Originally posted by JH0 View Post
            2000W AIMS Inverter w/ 6000W surge and 70A battery charger (I don't think you would consider this a mobile inverter, but I'm not sure)
            Make no doubt about it, it is a MOBILE INVERTER. If you look at the other side is the Dead Give Away. See the GFCI receptacle on the Output Side of the Inverter? That tells you immediately it is a Mobile Inverter. No doubt about it. The other dead giveaway is it is 12 volts.

            Originally posted by JH0 View Post
            As for the AC, the inverter recommends 10 AWG - 5 AWG, so I'll probably go with 10/2 wire. I was considering 15A breakers for the AC outlets, of which I only plan to do two (maybe three). Biggest thing I have plans to run right now is a 1500W induction burner.
            Do as you please, but you are wasting your money on AC breakers. There is no possible way your Inverter can deliver 90 to 120 Amps to operate the breaker, nor is it required. Your Inverter has two protections devices built-in: GFCI receptacles, and magnetic OCPD that will trip if the load current gets to high. External Breakers buys you nothing.

            For the DC distribution build it like I drew it out for you. Use a DC Distribution Panel like the one below from Blue Sea Systems.



            MSEE, PE

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            • #7
              Originally posted by Sunking View Post

              Do as you please, but you are wasting your money on AC breakers. There is no possible way your Inverter can deliver 90 to 120 Amps to operate the breaker, nor is it required. Your Inverter has two protections devices built-in: GFCI receptacles, and magnetic OCPD that will trip if the load current gets to high. External Breakers buys you nothing.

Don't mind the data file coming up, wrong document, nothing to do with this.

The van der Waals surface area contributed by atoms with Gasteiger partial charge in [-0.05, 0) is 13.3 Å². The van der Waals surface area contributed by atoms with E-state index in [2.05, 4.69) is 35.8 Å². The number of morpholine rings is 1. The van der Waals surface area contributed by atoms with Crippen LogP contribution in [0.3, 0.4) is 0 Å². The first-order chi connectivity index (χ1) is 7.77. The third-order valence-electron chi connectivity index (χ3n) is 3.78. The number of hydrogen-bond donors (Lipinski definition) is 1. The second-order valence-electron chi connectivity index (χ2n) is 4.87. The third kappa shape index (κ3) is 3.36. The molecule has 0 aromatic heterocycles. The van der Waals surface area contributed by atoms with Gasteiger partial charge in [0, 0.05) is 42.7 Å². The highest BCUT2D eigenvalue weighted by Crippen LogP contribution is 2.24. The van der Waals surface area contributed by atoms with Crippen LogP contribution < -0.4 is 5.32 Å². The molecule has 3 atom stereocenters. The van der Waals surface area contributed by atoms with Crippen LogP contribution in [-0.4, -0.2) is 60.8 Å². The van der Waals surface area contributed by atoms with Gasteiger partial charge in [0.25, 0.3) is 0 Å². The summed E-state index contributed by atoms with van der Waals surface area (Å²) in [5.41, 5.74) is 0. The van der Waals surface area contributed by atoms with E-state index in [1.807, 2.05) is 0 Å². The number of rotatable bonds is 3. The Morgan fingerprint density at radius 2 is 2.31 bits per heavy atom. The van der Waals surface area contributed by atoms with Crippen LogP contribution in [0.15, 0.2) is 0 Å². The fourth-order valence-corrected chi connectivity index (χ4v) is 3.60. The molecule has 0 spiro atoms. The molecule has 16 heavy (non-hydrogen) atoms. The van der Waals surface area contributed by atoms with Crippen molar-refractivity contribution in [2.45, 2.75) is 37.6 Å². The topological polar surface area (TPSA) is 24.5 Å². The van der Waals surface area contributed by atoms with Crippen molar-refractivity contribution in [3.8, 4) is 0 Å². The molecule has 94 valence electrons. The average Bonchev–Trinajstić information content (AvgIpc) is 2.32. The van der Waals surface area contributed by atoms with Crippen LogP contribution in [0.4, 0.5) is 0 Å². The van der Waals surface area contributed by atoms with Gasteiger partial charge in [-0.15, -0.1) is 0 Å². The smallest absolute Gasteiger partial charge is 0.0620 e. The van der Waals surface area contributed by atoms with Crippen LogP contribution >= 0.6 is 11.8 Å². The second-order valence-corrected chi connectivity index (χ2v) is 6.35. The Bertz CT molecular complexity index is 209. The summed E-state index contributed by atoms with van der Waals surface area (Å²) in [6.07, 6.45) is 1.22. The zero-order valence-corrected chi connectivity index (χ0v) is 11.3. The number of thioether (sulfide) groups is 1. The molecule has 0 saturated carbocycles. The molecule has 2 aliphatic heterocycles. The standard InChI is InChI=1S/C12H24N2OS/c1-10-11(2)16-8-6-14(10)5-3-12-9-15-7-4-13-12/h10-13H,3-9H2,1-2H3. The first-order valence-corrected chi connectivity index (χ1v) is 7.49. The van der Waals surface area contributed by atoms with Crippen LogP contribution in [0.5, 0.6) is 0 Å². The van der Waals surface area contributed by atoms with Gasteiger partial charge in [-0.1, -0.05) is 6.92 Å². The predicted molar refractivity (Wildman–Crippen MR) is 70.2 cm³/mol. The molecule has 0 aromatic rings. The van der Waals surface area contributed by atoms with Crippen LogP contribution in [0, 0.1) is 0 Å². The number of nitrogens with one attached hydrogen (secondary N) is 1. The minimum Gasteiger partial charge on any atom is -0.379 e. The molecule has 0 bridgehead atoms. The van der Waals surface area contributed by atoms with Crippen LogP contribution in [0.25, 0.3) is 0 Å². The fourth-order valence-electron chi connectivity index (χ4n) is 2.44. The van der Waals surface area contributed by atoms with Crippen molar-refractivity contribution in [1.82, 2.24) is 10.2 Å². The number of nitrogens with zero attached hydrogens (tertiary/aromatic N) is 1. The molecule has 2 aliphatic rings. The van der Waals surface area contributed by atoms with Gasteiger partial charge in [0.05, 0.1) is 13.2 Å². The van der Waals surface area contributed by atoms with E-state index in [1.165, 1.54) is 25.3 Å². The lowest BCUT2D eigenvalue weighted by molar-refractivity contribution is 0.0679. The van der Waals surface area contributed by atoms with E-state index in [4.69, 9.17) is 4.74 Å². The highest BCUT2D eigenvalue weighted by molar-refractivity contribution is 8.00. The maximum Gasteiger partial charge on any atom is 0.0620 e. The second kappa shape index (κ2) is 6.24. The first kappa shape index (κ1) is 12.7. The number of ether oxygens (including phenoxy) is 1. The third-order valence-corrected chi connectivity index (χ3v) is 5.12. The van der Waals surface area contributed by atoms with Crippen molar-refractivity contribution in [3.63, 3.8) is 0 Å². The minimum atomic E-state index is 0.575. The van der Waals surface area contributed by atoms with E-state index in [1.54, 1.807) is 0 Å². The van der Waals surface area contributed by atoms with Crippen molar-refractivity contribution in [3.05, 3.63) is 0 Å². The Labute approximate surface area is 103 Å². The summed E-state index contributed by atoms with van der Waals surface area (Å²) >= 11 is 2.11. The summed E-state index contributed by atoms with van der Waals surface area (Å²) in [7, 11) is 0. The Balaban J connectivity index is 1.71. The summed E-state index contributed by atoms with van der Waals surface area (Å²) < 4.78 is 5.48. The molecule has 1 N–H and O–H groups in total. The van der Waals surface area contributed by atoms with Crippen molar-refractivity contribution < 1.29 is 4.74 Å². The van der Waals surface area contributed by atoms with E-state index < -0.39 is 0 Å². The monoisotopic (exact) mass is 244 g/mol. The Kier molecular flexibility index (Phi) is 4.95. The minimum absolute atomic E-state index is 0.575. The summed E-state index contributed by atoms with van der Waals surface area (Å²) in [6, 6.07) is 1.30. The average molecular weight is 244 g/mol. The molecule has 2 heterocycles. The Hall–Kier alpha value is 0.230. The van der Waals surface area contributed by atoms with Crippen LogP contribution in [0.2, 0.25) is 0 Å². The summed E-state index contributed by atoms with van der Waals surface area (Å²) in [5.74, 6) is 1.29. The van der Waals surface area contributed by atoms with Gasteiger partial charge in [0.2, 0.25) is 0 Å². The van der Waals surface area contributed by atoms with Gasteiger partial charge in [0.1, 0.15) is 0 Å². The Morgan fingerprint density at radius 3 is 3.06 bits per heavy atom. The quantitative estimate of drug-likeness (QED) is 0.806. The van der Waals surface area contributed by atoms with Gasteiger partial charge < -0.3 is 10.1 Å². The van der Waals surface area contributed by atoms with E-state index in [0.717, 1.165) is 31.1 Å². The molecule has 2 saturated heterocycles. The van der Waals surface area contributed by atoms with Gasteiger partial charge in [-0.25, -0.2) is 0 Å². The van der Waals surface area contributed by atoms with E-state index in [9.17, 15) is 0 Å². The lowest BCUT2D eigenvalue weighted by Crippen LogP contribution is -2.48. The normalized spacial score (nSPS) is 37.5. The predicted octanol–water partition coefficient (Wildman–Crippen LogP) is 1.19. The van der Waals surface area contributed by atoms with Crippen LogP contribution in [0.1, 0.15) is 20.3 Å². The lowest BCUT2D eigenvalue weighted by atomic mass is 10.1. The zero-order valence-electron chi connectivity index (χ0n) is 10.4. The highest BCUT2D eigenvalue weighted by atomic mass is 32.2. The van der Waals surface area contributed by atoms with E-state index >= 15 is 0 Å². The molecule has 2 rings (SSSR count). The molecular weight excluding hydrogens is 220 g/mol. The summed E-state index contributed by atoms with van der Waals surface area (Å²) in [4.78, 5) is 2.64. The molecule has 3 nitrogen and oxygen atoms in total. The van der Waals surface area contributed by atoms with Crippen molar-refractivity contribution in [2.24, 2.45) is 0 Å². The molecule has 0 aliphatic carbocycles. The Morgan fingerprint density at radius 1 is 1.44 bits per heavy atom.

For the DC distribution build it like I drew it out for you. Use a DC Distribution Panel like the one below from Blue Sea Systems.



              Don't I need some way to disconnect power between the inverter and AC or would I just turn off the inverter? Think I just answered my question, but I'm not sure.

              I was planning on using a Blue Sea 6 circuit fuse block that includes a negative bus.

              Am I correct in using 6 AWG for long runs is necessary? I used tables to calculate some of my longer runs, but all of the tables I've found vary slightly, so I may have compensated with slightly larger. But If I run 30' and double it to complete a circuit that has a 5 or 7.5 A fuse, then the maximum amperage would be 10 or 15 and it seems that would require 6 AWG or so to get less than a 3% drop. Am I on the right page?

              Someone on a facebook group said that the 75 A fuse is too big for 6 AWG because it's only rated for 60 A. Should I size fuses based on the wires? I got the wire size based on the run length using a table in the charge controller manual and it said that the minimum overcurrent device rating was 75 A.

              Also, I confirmed that the 300A T fuse is for the 2/0 wire. My mistake.

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              • #8
                Originally posted by JH0 View Post
                Don't I need some way to disconnect power between the inverter and AC or would I just turn off the inverter? Think I just answered my question, but I'm not sure.
                Tell you what. Since you are a good listener, doing homework, and asking good questions I am going to help you as much as I can. A good heavy switch is a good thing to have, but not where you said going to the Inverter. Go back up to my diagram, and look at the battery Positive Term Post. See the two MRB Battery Fuse Blocks? You would install a Disconnect Switch immediately after the 100 Amp Fuse. It would shut down everything, not just the Inverrter, but all DC Distribution. But there is a few downsides you need to know. 1. It has to be current rated equal to or greater than the 100 Amp fuse of whatever size Fuse you decide upon. 2. Very Expensive. 3. This is bad downside. Unless you are talking emergency shut down, make damn sure everything it turned OFF and no current flowing. DC is not AC with Zero Crossover. Open or close a DC Switch with load current and you burn the contacts. The damage adds up and two bad things can happen. Burn up and will not close, or weld together. With enough current, happens instantly.